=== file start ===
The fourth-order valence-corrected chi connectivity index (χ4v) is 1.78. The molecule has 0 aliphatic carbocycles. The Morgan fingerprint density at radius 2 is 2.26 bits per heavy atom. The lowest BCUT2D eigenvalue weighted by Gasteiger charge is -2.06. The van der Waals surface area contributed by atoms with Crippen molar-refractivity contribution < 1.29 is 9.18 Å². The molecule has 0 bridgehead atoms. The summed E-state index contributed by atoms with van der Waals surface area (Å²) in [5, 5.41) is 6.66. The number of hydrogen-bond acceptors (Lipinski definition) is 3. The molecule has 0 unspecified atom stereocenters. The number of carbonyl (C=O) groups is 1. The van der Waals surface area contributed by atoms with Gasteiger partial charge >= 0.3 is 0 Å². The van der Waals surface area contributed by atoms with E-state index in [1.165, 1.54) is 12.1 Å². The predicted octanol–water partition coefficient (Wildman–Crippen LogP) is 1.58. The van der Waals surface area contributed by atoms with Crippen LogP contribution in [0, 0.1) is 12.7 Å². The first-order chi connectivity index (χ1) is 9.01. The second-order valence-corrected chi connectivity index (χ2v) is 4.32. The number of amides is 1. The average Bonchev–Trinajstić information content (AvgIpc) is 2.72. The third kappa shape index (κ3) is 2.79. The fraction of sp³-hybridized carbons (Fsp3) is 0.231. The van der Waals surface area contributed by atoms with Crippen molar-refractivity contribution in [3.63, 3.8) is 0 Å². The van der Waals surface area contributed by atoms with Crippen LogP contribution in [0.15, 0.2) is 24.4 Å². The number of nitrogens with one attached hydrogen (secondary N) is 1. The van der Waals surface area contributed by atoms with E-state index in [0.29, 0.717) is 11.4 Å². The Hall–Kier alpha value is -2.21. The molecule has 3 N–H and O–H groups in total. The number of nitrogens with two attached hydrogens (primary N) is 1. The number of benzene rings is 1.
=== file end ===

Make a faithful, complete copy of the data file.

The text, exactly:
The fourth-order valence-corrected chi connectivity index (χ4v) is 1.78. The molecule has 0 aliphatic carbocycles. The Morgan fingerprint density at radius 2 is 2.26 bits per heavy atom. The lowest BCUT2D eigenvalue weighted by Gasteiger charge is -2.06. The van der Waals surface area contributed by atoms with Crippen molar-refractivity contribution < 1.29 is 9.18 Å². The molecule has 0 bridgehead atoms. The summed E-state index contributed by atoms with van der Waals surface area (Å²) in [5, 5.41) is 6.66. The number of hydrogen-bond acceptors (Lipinski definition) is 3. The molecule has 0 unspecified atom stereocenters. The number of carbonyl (C=O) groups is 1. The van der Waals surface area contributed by atoms with Gasteiger partial charge >= 0.3 is 0 Å². The van der Waals surface area contributed by atoms with E-state index in [1.165, 1.54) is 12.1 Å². The predicted octanol–water partition coefficient (Wildman–Crippen LogP) is 1.58. The van der Waals surface area contributed by atoms with Crippen LogP contribution in [0, 0.1) is 12.7 Å². The first-order chi connectivity index (χ1) is 9.01. The second-order valence-corrected chi connectivity index (χ2v) is 4.32. The number of amides is 1. The average Bonchev–Trinajstić information content (AvgIpc) is 2.72. The third kappa shape index (κ3) is 2.79. The fraction of sp³-hybridized carbons (Fsp3) is 0.231. The van der Waals surface area contributed by atoms with Crippen molar-refractivity contribution in [3.63, 3.8) is 0 Å². The van der Waals surface area contributed by atoms with Crippen LogP contribution in [0.15, 0.2) is 24.4 Å². The number of nitrogens with one attached hydrogen (secondary N) is 1. The van der Waals surface area contributed by atoms with E-state index in [0.29, 0.717) is 11.4 Å². The Hall–Kier alpha value is -2.21. The molecule has 3 N–H and O–H groups in total. The number of nitrogens with two attached hydrogens (primary N) is 1. The number of benzene rings is 1.